• It just doesn't scale. Consider: My tiny random site receives, on average, ten thousand spams each day. Of the (approximately) 807,998 spams I've received since March 10, they came to me from 532,958 unique IP addresses. You expect me to send out over five hundred thousand notifications? Now explode that out exponentially to the real levels that blacklists deal with (which reveal my volumes to be puny).
  • Smart senders check their bounces. The default configuration for blacklist usage includes a clear message with every bounce containing a link to a site or reference code with more information. This is notification. Do your due diligence and you'll notice a blacklisting within minutes or hours of it taking place. In most cases it is then easily and simply resolved.
  • Smart senders periodically check blacklists to see if their IP addresses are listed. Any good email service provider (ESP) offer this service. Sites like DNS Stuff and Open RBL make it easy to check a bunch of lists at once.
  • Good email actually doesn't get blacklisted very often. Sure, there are badly run blacklists out there (and I catalog both good and bad ones over on www.dnsbl.com), but most lists are not run by bad guys and are not out to attack people sending regular opt-in mail. If you are regularly ending up on lists like Spamhaus, NJABL, CBL, etc., then you're probably doing something wrong. If you're regularly getting blocked at Yahoo, Hotmail, or AOL, then you're probably doing something wrong. Fix your list. Stop trying to blur the lines of permission. Stop mailing to bounced email addresses repeatedly. Confirm new signups. Re opt-in your existing lists. Be proactive. It's not up to some external third party to tell you that you screwed up; if you let it go and got bitten by a blacklisting, you've usually got nobody to blame but yourself. The real problem is whatever caused the blacklisting, not the lack of a notification.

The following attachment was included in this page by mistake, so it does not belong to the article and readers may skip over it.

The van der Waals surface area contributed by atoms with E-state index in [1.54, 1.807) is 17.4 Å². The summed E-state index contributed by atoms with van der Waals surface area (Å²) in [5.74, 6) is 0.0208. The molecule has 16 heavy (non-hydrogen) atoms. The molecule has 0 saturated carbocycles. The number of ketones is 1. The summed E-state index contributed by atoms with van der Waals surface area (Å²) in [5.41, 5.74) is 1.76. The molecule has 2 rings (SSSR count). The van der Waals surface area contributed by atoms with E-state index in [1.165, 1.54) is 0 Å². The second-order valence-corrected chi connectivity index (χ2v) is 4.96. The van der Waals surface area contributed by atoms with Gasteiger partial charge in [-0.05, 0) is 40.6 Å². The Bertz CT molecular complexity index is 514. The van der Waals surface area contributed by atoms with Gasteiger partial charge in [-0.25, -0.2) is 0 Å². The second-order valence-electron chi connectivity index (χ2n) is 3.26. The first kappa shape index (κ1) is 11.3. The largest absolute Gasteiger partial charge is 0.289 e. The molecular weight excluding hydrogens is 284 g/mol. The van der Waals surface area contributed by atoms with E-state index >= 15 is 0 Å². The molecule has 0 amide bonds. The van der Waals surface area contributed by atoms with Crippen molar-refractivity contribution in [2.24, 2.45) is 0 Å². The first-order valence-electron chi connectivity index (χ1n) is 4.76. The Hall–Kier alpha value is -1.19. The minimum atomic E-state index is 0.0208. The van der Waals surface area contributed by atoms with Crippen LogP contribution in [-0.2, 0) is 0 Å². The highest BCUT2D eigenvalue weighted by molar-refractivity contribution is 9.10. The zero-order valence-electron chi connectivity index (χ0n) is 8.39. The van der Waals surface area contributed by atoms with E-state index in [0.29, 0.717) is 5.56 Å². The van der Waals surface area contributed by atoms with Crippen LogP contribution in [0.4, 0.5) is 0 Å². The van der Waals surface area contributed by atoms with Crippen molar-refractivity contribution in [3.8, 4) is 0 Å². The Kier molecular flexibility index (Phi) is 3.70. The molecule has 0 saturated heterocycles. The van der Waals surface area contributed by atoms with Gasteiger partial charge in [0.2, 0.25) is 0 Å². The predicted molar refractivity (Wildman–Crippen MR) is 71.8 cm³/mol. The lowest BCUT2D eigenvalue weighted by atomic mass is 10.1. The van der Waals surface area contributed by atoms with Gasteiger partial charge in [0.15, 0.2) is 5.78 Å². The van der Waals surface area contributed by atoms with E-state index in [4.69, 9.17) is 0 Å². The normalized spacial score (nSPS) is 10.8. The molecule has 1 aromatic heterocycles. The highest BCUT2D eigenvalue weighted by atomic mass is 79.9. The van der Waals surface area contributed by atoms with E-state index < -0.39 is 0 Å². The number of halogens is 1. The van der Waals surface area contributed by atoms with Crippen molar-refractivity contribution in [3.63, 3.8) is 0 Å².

Notifying everybody listed on a blacklist is a noble goal. It was a goal of mine, back when I created the RRSS blacklist in 1999 (that later went on to become the MAPS RSS). Back then, I found that notifications did nothing but annoy unrelated parties and generate more bounces back to my own mailbox. It's telling that today, no blacklist I'm aware of notifies somebody before placing them on the list. For a lot of these lists, the point is to mitigate the potential damage of spam being received from listed hosts, while the host's owner or ISP is asleep at the wheel, not to prod the host owner to be friends with them.

Next, the article mentions "email authentication systems" referring to things like Goodmail and Sender Score Certified. These are actually email certification services, not authentication systems. You can choose to participate in a certification system, but it's not required on any level to get your mail delivered. Email authentication systems are actually things like SPF (Sender Policy Framework), Sender ID, DomainKeys, and DKIM. These all make it easier for receivers to identify senders and help their efforts to improve their ability to discern the good mail apart from the bad mail. They don't cost anything. SPF and Sender ID are things you set up in your DNS and can be done in about five minutes if you're technically inclined. DK/DKIM require support at the mail server sending side. Sometimes this is free, sometimes it might require an upgrade. This is like upgrading any piece of software, though, and it it's part of some conspiracy to make you pay to have to send email. (I think in the future you'll find just about every free or commercial mail server software will support DK or DKIM.)

And finally, the article asks the question, "Since when did the world "free" become a bad word?" The answer is: It didn't. It's not. The vast majority of spam content filters don't do anything so simplistic as to filter or block a message just because it contains the word "free." Don't be afraid to use the word "free." If you're not sending spam, it's not likely to get you blocked.